Local media both victim and perpetrator in Iraq crisis

Coerced by violent attacks and threats, much of Iraq’s media are failing their professional obligations and fuelling the escalating conflict

“The independent, professional media in Iraq has failed,” said Osama al-Habahbeh, IMS Programme Manager for Iraq. “Journalists are forced to take sides in the conflict. They risk losing their lives if they don’t.”

Four Iraqi journalists were killed over the summer after resisting threats and maintaining their critical reporting, said IMS’ partner in Iraq, the media freedom watchdog Journalistic Freedoms Observatory (JFO).

“Media outlets which previously sought to stay as independent as they could have now taken sides in the conflict between the government and Islamic State, and more generally between Shia and Sunni,” said Osama al-Habahbeh.

“When a Shi’ite is killed he is labeled a martyr, while a dead Sunni will be described merely as dead.

“The opposite is the case in for instance Tikrit’s Sunni-dominated media where IS fighters are labeled revolutionaries while their opponents are called terrorists.”

The current decline in independence and professional integrity is the culmination of several months of severe difficulties facing the country’s media.

Defying all odds, Iraq and in particular Iraqi Kurdistan saw the emergence after 2003 of a range of independent media outlets striving to live up to international professional standards. But rising economic pressure due to a severe drop in government sponsored advertising and the deepening sectarian divide in the country are now tearing them apart.

The little media not owned by political actors or otherwise linked to political power and funding, have since the beginning of the year been forced to back political factions to secure their own survival.

“Journalists critical of the government are regarded as traitors and as collaborating with the enemy,” said Osama al-Habahbeh.

IMS’ partner, the Journalistic Freedoms Observatory reports that some TV journalists have worn military uniforms in the studio to prove their allegiance to the government. Others have worn black clothes to show their support for Islamic State.

The deepened divide in the media is hugely problematic not only for the media and for journalists, but also for Iraqis more generally.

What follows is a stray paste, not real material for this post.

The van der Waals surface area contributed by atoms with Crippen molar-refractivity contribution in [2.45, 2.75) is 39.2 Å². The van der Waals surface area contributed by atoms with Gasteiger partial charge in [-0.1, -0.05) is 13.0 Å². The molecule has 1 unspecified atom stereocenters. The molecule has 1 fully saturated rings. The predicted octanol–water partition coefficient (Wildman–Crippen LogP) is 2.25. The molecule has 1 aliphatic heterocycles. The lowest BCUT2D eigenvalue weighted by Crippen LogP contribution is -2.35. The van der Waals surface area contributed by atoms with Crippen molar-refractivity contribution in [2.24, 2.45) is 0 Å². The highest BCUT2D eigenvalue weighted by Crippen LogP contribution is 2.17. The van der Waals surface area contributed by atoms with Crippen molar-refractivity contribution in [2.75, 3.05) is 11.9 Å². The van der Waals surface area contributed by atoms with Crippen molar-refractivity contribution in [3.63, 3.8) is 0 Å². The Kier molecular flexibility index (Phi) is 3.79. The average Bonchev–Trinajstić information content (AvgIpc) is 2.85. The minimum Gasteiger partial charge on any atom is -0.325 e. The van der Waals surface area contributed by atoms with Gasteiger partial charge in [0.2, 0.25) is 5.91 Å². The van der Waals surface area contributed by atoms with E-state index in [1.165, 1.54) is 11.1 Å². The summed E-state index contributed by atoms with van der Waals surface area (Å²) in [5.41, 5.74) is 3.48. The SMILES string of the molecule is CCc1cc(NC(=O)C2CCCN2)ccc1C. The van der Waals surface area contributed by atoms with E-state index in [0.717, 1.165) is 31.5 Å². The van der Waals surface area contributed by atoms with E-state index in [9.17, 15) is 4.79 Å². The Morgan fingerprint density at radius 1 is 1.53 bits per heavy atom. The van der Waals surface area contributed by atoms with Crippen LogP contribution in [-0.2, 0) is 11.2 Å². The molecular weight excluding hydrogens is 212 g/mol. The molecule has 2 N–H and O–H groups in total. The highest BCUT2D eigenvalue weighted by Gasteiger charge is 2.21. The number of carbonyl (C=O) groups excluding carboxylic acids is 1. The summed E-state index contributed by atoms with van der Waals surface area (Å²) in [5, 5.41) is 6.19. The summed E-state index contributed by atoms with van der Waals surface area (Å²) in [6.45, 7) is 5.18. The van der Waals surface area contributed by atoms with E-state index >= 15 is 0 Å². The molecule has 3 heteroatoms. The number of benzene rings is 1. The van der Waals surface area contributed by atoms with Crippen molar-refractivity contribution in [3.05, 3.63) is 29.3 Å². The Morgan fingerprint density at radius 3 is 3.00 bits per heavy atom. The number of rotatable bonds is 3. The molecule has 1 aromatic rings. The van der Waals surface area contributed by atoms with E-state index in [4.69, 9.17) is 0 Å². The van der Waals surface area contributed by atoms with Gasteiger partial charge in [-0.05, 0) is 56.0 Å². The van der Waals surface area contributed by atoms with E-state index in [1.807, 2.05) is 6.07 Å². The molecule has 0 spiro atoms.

“When the media strays from its professional obligations and aligns itself with political and extremists groups there is a danger it may bring about more violence and deepen the conflict even further,” said Osama al-Habahbeh.

Islamic State has previously communicated to the Iraqi media that it will allow local journalists to send reports to regional and international news agencies. This is widely seen as a move to ensure that their military victories and territorial gains are conveyed to the rest of world.

According to the Journalistic Freedoms Observatory (JFO), Islamic State is monitoring the local media’s news reports closely and keeps lists of local journalists to ensure their reporting are aligned with the interests of the jihadist group.

“It [Islamic State] treats the all journalists as ‘enemies’ or ‘potential traitors collaborating with the enemy’,” said JFO.

IMS has been actively supporting the Iraqi media since 2005. An important dimension of the IMS Iraq programme is conflict resolution, uniting political adversaries in the media sector.

As the conflict continues to worsen and sectarian divides deepen, also in the media, IMS is focusing its efforts on bringing together the few Iraqi media outlets that have yet to give in to the immense pressure they are faced with.

“We are bringing together independent journalists who have fled Baghdad, Southern Iraq as well as IS-controlled areas to encourage them to stand together and bring unity to the media sector,” said Osama al-Habahbeh. “In this process we are reaching out to all independent, professional journalists whatever their ethnic or religious backgrounds may be.”

IMS is also increasing its focus on the safety of journalists and strengthening its support to independent media outlets’ efforts in marketing and sales to enable them to maintain their financial independence, and in turn to uphold their professional standards and editorial independence.